But here’s the thing: they all say that the money’s not the point. They’re evangelical about the saving, don’t get me wrong. But they all say that the thing that’s really changed their lives is the relationships with each other. (“We’re family now.”) The trust they have in their group. The shift in their relationships with their husbands as they’ve stopped being dependent and started being income earners. Above all, the power – to make change happen, rather than have it as something that happens to them. (“We used to be so timid.”)

This is designed in. Each group draws up its own bye-laws; although a facilitator is on hand to help, no one tells them how to run themselves. Everyone takes turns drawing up the agenda, chairing the meetings, summing up the discussion. Groups self-assess their members on confidence and articulacy. They hold themselves to account. They charge themselves penalties if they’re late.

As Self Help Groups mature, they self-organise into clusters, and then those clusters into federations. They set up and nurture more Self Help Groups. They set up kids’ clubs during the holidays. Then they set up kindergartens. Then they set up schools. They arrange skills training for their members. They start sorting out water and sanitation. They plant trees in their neighbourhood to spruce the place up.

So guess how much aid it costs to run each Self Help Group?

A pittance. And according to one cost-benefit analysis the rates of return are £173 for every £1 spent – an almost unbelievably high multiple, among the very highest available for any development project.

To a large extent, these groups are self-financing. True, it costs money to run networks of facilitators in areas where mature clusters aren’t in place yet – but these are met primarily by local church or community groups. When I first heard about Self Help Groups in Ethiopia I thought they were a form of social protection. Having visited them, I realise it’s the opposite. This has nothing to do with welfare.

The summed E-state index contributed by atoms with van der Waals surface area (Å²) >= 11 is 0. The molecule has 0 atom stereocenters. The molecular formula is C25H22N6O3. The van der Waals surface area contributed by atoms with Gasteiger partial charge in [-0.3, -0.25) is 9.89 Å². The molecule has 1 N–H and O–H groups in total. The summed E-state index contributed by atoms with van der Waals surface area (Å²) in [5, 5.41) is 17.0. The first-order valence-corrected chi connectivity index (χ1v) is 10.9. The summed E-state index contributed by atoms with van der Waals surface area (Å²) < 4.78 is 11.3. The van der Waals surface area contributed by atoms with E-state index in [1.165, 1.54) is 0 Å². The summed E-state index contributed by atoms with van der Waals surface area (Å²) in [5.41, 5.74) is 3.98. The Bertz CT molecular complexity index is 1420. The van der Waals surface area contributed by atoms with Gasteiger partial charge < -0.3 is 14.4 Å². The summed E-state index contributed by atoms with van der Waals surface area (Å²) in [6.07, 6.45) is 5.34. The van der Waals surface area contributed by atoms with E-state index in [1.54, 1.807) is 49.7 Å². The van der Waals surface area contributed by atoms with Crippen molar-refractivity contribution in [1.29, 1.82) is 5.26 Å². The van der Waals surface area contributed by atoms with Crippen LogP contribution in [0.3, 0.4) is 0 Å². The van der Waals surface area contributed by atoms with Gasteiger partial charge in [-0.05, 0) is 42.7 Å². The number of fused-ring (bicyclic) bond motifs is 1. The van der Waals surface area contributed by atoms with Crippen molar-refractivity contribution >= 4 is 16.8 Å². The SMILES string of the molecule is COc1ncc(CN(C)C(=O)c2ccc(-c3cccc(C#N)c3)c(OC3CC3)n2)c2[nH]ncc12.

I’m not a program expert, nor a monitoring and evaluation nerd – but I’ve visited a fair few development projects over the years, especially when I was at DFID, and I’ve never seen anything like this. This isn’t a project, it’s a movement – there are now 25,000 Self Help Groups in Ethiopia, and they’re multiplying like yeast. And it is absolutely, categorically, totally transformative.

All this has happened in large part because of work that Tearfund, a Christian development NGO, has been doing with local churches over the past nearly two decades. And when you talk to Tearfund’s country head, Keith Etherington, you get a strong sense that you’re still only seeing the opening act of this story.

This is some of the most impressive development work I’ve ever seen, and it’s being done on a shoestring – and with more funding, much more can be done to roll this out across the country. If you’re planning on giving money to anything any time soon, I simply cannot imagine a better rate of return than this.

A problem for every solution on climate

It frustrates me so much that UNFCCC Executive Secretary Christiana Figueres was rubbishing the idea of a carbon budget two years ago, even as the IPCC was being more trenchant than ever before about the need for one …and now here she is two years later saying there’s no way Paris will agree a 2 degree deal.